Stepping up the rhetoric over immigration, the head of the Department of Homeland Security on Thursday night denounced a new bill on border security from Congressional Republicans, charging it was “not a serious effort” to restrain illegal immigration over the southern border of the United States.
“The bill is extreme to the point of being unworkable,” said Secretary Jeh Johnson in a written statement sent to reporters, as he accused Republicans of creating a plan that “undermines the Department of Homeland Security’s capacity to adapt to emerging threats, and politicizes tactical decisions.”
The bill, H.R. 399, was approved by a House committee on Wednesday, and is expected to be up for a vote next week in the full House.
“The ‘Secure Our Border First Act of 2015’ voted out of the House Homeland Security Committee last night is not a serious effort at legislating border security – and its authors know it,” Secretary Johnson said bluntly, as Democrats joined him in attacking the plan.
“I urge the Speaker and Majority Leader to pull it from the calendar and instead take action on bipartisan, comprehensive immigration reform legislation similar to what passed the Senate in 2013,” said Rep. Steny Hoyer (D-MD), the number two Democrat in the House.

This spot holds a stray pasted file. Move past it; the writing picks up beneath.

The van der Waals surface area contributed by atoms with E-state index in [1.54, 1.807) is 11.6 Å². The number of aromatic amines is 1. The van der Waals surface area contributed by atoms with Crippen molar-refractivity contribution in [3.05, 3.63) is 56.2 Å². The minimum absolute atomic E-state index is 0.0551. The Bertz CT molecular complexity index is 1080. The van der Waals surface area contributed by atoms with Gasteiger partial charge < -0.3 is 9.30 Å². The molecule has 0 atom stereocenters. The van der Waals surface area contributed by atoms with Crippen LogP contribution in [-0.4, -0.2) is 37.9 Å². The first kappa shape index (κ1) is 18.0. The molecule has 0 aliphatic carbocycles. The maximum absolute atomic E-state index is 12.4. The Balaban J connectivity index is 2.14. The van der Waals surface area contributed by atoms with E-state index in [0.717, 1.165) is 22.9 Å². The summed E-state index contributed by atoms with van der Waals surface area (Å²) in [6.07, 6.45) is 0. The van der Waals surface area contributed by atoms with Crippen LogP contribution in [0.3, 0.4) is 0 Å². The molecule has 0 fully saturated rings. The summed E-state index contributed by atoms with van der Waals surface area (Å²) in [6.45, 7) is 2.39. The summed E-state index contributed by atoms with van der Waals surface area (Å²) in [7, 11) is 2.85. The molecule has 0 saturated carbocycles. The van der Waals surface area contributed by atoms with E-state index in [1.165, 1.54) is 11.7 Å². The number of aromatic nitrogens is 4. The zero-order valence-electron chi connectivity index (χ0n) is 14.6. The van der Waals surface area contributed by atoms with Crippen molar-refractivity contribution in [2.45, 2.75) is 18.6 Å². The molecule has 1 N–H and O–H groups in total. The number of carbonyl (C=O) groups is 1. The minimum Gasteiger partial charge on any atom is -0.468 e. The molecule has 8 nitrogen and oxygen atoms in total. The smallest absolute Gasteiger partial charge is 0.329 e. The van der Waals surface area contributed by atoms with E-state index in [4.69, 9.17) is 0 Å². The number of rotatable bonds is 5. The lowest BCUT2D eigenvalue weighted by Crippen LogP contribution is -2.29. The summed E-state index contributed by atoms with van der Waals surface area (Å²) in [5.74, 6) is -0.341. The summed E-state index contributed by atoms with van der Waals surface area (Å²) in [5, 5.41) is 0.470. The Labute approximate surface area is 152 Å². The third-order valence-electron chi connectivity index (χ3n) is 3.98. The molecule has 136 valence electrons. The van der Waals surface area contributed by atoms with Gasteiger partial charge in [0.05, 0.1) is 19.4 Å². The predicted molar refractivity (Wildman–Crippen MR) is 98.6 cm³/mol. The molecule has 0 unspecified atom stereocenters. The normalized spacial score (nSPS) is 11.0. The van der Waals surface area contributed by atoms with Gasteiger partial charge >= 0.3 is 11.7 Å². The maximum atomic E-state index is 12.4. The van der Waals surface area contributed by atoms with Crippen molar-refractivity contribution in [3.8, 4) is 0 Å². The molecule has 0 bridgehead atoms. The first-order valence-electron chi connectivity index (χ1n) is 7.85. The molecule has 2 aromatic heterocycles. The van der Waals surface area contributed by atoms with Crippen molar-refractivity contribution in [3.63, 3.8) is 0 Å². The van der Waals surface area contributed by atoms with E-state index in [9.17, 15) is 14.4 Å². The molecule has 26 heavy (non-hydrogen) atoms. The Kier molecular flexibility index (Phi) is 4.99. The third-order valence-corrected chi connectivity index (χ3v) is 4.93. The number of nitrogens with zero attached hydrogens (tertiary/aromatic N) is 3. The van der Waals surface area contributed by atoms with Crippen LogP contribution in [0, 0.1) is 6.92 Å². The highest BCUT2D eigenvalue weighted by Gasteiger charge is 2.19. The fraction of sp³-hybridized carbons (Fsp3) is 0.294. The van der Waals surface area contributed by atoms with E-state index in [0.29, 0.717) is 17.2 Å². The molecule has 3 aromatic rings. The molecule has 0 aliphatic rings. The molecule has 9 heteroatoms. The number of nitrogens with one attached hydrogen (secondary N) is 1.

GOP also faces internal dissent on border bill
The strong attack by the Obama Administration also comes as Republicans are hearing internal criticism about this border bill.
One GOP lawmaker told me of a conversation he had with a fellow Republican who felt the bill did not do enough – when told it was just step one of a number of immigration-related measures that the GOP would act on, that still didn’t satisfy that Republican.
GOP critics of the bill have seized on a series of issues that they believe should be included in any immigration measure:
+ Ending what some label the “catch-and-release” policy of U.S. immigration authorities where people in the country illegally are caught, but then released before being deported
+ No requirement to ensure that illegal aliens are detained and then returned to their home country
+ No provisions on the enforcement of laws to prevent those in the U.S. illegally from getting jobs
+ No provisions to ensure that immigrants here illegally are not given access to federal welfare programs
+ No requirement to complete a fence along the Mexican border
One problem with that argument is that the Homeland Security Committee – which produced this border security measure – does not have the authority to legislate in those areas.
One GOP lawmaker told me all of those issues would be addressed in later legislation, and that there was no reason to cobble everything together into one bill – because then it would start to resemble a much larger immigration bill which many Republicans had previously opposed.
But that has not won over some GOP lawmakers, and could lead to problems next week when the bill is slated for a vote in the House.
With very few Democrats expected to support the bill, the loss of even two dozen GOP votes could doom the plan – much as an internal rebellion this week over a late term abortion bill forced Republican leaders to yank that measure off the schedule.
The House Rules Committee is set to review the bill on Monday; a vote is tentatively set in the House for Wednesday January 28.